HomeWorldEU citizens travelling to the UK will need authorisation to enter by...

EU citizens travelling to the UK will need authorisation to enter by 2024

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Date Published: 07/03/2023

The Electronic Travel Authorisation (ETA) will be required of travellers from Spain and several other nations

 

The UK Home Office has announced that, before the end of 2024, all EU nationals who don’t need a visa to enter the United Kingdom will instead require a travel pass, known officially as the Electronic Travel Authorisation (ETA).

 

Since Brexit, authorities in the UK have been looking at different ways of strengthening security at its borders, and the Home Office believes the ETA is the next logical step to keep tabs on who is entering the country.

 

“The scheme will give the UK more control of our borders, allowing us to block threats from entering the UK, whilst also providing individuals, and carriers, with more assurance at an earlier point in time about their ability to travel to the UK,” the UK Home Office explained.

 

 

Visitors from Ireland will not need to apply for the ETA to travel to the UK.

 

Full details, including the price of the ETA, are still scant, but the Home Offices estimates that once it comes into force, around 30 million applications will be processed every year.

 

Citizens from the following countries, who don’t require a visa for short stays, will need to apply for the ETA to enter the UK in 2024:

 

EU/EFTA Member States; Andorra; Antigua and Barbuda; Argentina; Australia; Bahamas; Barbados; Belize; Botswana; Brazil; Brunei; Canada; Chile; Costa Rica; Dominica; Timor-Leste; El Salvador; Grenada; Guatemala; Honduras; Hong Kong; Israel; Japan; Kiribati; Macau; Malaysia; Maldives; Marshall Islands; Mauritius; Mexico; Micronesia; Monaco; Namibia; Nauru; New Zealand; Nicaragua; Palau; Panama; Papua New Guinea; Paraguay; Saint Kitts and Nevis; Saint Lucia; Saint Vincent and the Grenadines; Samoa; San Marino; Seychelles; Singapore; Solomon Islands; South Korea; Taiwan; Tonga; Trinidad and Tobago; Tuvalu; United States; Uruguay; Vanuatu; Vatican City.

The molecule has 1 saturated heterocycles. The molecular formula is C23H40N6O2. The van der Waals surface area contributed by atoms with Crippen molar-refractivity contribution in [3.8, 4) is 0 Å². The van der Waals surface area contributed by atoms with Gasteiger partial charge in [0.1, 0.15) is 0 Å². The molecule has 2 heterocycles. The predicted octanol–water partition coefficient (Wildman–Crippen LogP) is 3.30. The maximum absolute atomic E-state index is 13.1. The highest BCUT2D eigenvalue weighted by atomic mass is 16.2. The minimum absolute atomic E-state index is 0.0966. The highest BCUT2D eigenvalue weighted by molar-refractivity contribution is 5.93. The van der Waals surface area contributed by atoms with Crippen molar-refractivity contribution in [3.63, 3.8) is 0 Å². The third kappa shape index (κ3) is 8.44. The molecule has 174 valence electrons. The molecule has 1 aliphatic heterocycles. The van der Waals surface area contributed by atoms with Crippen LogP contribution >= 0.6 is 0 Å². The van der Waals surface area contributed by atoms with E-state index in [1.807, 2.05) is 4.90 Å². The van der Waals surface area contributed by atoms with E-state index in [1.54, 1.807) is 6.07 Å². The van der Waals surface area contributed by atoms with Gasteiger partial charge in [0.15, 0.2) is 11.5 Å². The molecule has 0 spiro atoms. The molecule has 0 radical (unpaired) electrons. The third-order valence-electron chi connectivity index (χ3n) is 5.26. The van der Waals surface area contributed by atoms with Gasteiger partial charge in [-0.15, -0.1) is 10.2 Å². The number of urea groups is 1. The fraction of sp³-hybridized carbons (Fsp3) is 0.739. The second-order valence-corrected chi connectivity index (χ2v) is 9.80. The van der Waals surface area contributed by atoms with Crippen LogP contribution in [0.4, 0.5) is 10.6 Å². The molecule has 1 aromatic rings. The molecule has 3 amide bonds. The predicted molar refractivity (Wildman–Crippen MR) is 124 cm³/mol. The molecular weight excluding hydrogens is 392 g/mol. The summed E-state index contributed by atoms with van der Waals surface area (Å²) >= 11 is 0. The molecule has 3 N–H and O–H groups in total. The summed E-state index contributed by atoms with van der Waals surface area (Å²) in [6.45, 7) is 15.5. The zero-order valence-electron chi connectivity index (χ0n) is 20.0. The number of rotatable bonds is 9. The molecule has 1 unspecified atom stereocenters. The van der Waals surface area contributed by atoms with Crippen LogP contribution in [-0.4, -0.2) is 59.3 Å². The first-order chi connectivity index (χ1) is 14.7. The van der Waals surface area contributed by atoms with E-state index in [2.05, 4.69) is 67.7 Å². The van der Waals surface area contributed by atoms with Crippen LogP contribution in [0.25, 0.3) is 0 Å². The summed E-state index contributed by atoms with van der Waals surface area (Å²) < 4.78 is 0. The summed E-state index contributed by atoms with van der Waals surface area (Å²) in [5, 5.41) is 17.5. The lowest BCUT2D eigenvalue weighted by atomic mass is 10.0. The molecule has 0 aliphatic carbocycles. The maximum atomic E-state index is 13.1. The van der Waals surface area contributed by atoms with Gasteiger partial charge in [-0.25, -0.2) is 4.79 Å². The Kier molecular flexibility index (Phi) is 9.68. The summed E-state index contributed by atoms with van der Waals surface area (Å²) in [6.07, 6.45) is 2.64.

Its counterpart, the European Travel Information and Authorisation System (ETIAS), is set to be launched in November this year but it will likely be early 2024 before it comes into effect. Alongside this, travellers from the UK and third countries will soon have to pass through the EU’s Entry-Exit System (EES), self-service airport scanners that record the date of entry and exit.

 

Image: Freepik

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